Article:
In a very brief press release yesterday, the New Jersey Devils announced that Superstar forward Ilya Kovalchuk has ‘retired’ from the NHL. Very little on details and information, it attempted to be another normal event for the Devils. It was in fact anything but normal. A 30 year Russian superstar in the prime of his career and in the second year of a 11 year 100 Million Dollar contract retiring is far from normal.
Another interesting fact to consider is that Kovalchuk earned 6 Million USD in his last two seasons with the Devils and was set to earn 11 Million this upcoming NHL Season. The contract like many large long term deals are structured in an arch like fashion with the player earning top dollars in the prime or middle of the contract and annual compensation significantly decreasing in the last years when they hit their late 30’s. He walked away when the contract was entering its prime. Kovalchuk would have earned between 11 to 11.8 Million (annually) in the next 5 years. As whole, he walked away from 77 Million dollars, 55 of which were to be paid out in the next 5 years.
The question begs: Why? Was it so important for Kovalchuk to raise his children in Russia or did he miss the home made borscht and Voldka that much to walk away from 77 Million? You will remember that Dominik Hasek walked away from the NHL and back to his native Czech as he couldn’t bear his children losing their heritage and language being raised in a rich suburb of middle America. Apparently he missed America much more than the Czech language as he duly returned for more money.
On the face of it Kovalchuk’s decision can be seen as humbling and sincere. Digging deeper, Kovalchuk was not walking away from 77 Million for life back in St Petersburg driving his kids to school and back. The key to remember is that he retired from the NHL. Not hockey.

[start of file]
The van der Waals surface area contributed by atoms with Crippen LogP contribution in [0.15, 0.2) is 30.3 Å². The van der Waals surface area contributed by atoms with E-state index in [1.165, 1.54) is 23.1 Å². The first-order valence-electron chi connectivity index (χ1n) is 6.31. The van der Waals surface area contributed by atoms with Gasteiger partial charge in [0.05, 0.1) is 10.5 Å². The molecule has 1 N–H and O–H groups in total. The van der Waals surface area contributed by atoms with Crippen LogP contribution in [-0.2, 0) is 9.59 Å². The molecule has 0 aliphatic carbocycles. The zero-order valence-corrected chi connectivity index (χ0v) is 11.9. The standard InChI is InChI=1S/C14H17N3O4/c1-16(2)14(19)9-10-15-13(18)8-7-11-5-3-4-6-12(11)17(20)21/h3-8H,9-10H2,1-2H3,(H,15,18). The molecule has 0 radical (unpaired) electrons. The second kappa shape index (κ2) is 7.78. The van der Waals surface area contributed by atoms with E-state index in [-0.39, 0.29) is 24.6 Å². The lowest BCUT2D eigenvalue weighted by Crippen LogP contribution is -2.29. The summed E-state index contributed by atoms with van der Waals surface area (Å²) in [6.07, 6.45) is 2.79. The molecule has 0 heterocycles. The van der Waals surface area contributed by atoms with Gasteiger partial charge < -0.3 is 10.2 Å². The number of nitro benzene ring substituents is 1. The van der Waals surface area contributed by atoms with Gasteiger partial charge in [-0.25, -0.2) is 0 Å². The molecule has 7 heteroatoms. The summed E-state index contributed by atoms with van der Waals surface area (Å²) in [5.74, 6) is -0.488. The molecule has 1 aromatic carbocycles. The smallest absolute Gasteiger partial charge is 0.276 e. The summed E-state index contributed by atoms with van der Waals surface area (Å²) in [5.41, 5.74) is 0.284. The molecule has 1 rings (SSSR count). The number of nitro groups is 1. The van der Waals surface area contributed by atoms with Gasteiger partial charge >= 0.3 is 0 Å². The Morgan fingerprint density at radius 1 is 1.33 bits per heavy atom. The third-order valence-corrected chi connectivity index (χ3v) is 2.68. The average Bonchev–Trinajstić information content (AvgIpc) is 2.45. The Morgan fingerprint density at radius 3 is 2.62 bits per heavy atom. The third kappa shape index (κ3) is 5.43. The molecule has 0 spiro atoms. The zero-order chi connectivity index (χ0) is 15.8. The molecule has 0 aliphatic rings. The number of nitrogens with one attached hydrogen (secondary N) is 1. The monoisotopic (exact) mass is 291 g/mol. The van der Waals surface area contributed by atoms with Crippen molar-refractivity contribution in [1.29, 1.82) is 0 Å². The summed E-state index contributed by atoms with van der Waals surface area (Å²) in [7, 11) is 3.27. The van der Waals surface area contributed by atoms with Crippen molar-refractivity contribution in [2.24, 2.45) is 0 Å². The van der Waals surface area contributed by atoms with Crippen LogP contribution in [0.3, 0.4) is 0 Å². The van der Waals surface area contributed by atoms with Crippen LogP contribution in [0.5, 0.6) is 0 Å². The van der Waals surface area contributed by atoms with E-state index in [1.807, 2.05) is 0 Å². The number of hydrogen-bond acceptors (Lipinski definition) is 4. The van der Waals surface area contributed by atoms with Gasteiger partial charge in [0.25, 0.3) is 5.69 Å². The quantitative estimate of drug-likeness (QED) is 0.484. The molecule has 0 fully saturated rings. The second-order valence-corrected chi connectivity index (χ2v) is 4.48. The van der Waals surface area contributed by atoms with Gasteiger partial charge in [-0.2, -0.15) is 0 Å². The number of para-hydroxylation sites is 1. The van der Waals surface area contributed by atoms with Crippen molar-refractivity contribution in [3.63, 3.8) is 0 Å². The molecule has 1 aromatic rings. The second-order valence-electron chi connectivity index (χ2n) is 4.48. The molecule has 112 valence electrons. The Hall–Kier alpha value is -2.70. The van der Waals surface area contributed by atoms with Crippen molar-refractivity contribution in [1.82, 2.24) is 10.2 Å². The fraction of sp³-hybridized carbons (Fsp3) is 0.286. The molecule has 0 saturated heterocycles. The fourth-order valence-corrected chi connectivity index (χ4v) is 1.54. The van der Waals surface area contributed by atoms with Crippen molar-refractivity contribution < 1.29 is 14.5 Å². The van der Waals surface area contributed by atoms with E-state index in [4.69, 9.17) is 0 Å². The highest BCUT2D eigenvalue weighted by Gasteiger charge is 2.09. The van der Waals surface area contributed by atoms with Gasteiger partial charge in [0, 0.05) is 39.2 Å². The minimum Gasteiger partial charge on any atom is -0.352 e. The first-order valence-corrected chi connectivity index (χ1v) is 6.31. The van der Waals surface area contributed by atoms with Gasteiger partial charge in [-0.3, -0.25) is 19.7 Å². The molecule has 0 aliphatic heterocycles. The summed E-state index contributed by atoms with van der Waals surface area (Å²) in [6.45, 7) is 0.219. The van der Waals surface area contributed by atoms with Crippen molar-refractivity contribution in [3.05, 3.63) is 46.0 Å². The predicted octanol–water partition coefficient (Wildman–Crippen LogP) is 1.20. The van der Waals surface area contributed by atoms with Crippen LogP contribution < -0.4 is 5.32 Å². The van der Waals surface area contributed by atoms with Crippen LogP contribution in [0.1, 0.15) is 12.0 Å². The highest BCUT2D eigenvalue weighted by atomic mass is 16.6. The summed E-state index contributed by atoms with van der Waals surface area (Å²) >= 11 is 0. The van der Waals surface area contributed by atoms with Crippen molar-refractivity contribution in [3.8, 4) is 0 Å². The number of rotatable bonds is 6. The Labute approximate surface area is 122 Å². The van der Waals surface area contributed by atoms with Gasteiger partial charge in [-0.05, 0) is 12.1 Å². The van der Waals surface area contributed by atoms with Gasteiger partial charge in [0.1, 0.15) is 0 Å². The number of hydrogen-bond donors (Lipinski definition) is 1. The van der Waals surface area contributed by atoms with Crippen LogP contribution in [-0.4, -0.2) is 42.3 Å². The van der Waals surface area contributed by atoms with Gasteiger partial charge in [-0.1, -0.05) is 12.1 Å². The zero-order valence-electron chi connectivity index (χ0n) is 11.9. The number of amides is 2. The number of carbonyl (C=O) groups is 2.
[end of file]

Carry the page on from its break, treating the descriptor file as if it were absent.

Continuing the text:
Sources including Devils GM Lou Lamoriello have hinted that Kovalchuk did indeed want to return to Russia to live, However, he will likely be siging a deal with the KHL’s SKA St. Petersburg whom he had joined during the lock out period this past season. That deal could be inked as early as Friday and worth a whopping 20 Million a season making Kovalchuk the most paid player in the world. SKA may also sweeten the long term deal with front-load contract paying even more upfront. Add to that an effective tax rate of 13% compared to Uncle Sam’s cut back in the NHL and it is pound for pound a hell of deal. Remember, Alex Radulov who is hardly on Kovalchuk’s level was paid 9 Million a season with CKSA in the KHL. The KHL will never be the NHL nor are they trying to be. However, when they want their boys back home they get them.
So while Kovalchuk’s stock as a family man may have gone up his stock as a shrewd ‘businessman’ should crank up a few notches as well. At the end of the day, he may have left 10 million on the table with the Devils deal but he will surely make that up with his paltry 13% tax rate and consider that he may even last longer in the KHL which is much less physical than the NHL.
The big loser in all this are both the Devils and other Russian players. Will other teams wonder who the next Kovy will be and jump ship for bigger deals in Mother Russia? Just when Russians were becoming an integral part of the NHL this happens. What we can expect is heavy penalty clauses in deals if a player decides to retire early possible pre set damages clause to make them think twice before “pulling a Kovy”. Truth is some so called experts have never accepted the Russians and other Europeans in the NHL and will use this as a reason to instill more fear and distrust. Tim Thomas abruptly left the Boston Bruins leaving them with out a net minder for mind boggling reasons such as preparing for an economic catastrophe. Thankfully the Finnish Tuukka Rask saved the day for the Bruins. Kovy walked away, Thomas walked away. Life goes on.